The Folklore of Fame

Critique, Part 4: The Folklore of Fame

I have never followed basketball. But as a young boy, I knew who Michael Jordan was. He was king—king of basketball, king of sports, and king of the media. Everybody knew him and everybody liked him. I heard all about him from the television and my friends. Now the closest I came to basketball was running the scoreboard for my school’s home games. I really didn’t care about the game and I never watched it on tv. But I knew Michael Jordan was a legend.

Then, during a party at a friend’s house, the television was on and the Bulls were playing. Even people like me who knew nothing about basketball knew that Jordan played for the Chicago Bulls. So I immediately tried to spot him. There he was! The legend! He took a shot and…he missed! It was a weird moment. “Does this guy actually miss? Look, he missed again!” If you had asked me if I thought Jordan made every shot, I would have given you the reasonable answer of “no.” But my first reaction upon seeing his failure was shock.

Fame distorts everything. It certainly distorts the recipient of the fame, though that is not the focus of this writing. And it distorts our perception of the famous person. Just like I would have told you that Michael Jordan didn’t make every shot, most of us would logically say that the famous are regular people just like you and me. But our hearts say otherwise. Have you been in the same room as a famous person? There’s that feeling of excitement at seeing them—a feeling you don’t feel for a “regular person.”

I’m not only writing about famous people. There’s a similar pattern that happens with famous artwork. I consider myself very well rounded in my knowledge of music, but I have my gaps. Pink Floyd is one of those legendary bands whose music I’ve explored very little. They have many classic albums and the one I hear referenced most is “The Wall.” One day I learned that the “we don’t need no education” song was from this album (Another Brick in the Wall, Part 2) and I thought, “Really? That song?”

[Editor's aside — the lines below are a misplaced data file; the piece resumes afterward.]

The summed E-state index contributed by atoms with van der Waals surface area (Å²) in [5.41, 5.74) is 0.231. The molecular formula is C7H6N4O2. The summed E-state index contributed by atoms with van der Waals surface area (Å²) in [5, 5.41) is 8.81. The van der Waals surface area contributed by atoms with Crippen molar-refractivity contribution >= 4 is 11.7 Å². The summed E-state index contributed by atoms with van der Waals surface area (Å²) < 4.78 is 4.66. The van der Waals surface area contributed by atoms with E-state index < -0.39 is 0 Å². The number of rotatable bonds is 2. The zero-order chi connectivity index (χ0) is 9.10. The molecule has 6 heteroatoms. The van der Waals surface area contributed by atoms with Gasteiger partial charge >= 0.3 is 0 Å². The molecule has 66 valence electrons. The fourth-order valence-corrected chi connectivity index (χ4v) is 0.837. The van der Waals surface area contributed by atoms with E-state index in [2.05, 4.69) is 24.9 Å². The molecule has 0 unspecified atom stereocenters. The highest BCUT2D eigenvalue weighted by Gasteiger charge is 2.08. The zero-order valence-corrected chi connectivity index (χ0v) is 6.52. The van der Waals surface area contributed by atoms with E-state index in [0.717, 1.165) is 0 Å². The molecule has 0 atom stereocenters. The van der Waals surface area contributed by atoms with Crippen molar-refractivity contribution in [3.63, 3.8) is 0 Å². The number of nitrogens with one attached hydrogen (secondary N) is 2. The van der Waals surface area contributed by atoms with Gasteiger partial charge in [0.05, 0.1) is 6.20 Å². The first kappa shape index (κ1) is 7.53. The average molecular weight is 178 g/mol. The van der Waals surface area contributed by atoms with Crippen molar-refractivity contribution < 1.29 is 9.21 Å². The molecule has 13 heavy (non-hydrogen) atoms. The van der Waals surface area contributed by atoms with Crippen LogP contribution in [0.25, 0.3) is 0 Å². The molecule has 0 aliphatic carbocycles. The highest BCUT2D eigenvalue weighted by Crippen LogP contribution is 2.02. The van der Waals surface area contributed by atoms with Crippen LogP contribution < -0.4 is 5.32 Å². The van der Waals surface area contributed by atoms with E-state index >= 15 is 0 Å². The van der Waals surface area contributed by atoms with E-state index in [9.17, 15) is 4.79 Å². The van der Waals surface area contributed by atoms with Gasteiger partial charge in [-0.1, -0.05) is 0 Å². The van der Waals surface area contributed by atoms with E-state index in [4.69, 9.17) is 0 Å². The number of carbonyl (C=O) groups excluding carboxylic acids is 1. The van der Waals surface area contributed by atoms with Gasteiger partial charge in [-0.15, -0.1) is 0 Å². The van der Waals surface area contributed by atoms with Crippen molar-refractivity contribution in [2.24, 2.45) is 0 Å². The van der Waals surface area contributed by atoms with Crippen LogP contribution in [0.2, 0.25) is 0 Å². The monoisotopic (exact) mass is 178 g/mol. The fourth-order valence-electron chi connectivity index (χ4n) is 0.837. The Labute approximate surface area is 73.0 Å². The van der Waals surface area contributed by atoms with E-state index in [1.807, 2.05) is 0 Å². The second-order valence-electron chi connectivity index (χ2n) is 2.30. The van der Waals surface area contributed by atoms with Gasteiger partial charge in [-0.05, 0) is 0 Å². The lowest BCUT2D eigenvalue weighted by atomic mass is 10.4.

Look, I get it. We’re talking about a concept album here and I’m taking the song totally out of context. My point is that the folklore surrounding this album put it on a pedestal in my mind with expectations that could never be met.

Not every piece of famous artwork is famous because of its exceptional quality, skill required to create, inspirational design, relevance, and important message. Many pieces are famous simply because they were pioneering in some way. A painting, though lacking the above-mentioned characteristics, may have inspired a new movement, or may be notable simply because of a specific novel characteristic. It documents a point in history and that gives the piece its value.

Dealing with critique of today’s art, we don’t deal with the fame of the piece as much as we deal with the fame of the artist. And while it is important to consider the work within the context of the artist’s previous works, it is wrong to assign greatness due to the artist’s past. Again, this is clearly seen in the world of music. Do most performers produce consistently great albums throughout the span of their career? Or do most come out strong with two or three albums and then slowly wane into mediocrity? There’s plenty examples on both spectrums. So while past success earns legitimate interest in future creations, it is not a factor in their critique.

There is a fine line to walk. Success puffs up and changes a person’s perspective. Put bluntly, consider how many celebrities slowly turn ridiculous as their fame increases. However, past success does indicate skill and understanding and that should not be totally written off. Still, the work needs to speak for itself—just as the work of an unknown should speak for itself.

Articles in this series on critique

  1. The Significance of Series
  2. The Farce of Familiarity
  3. The Bias of Background
  4. The Folklore of Fame

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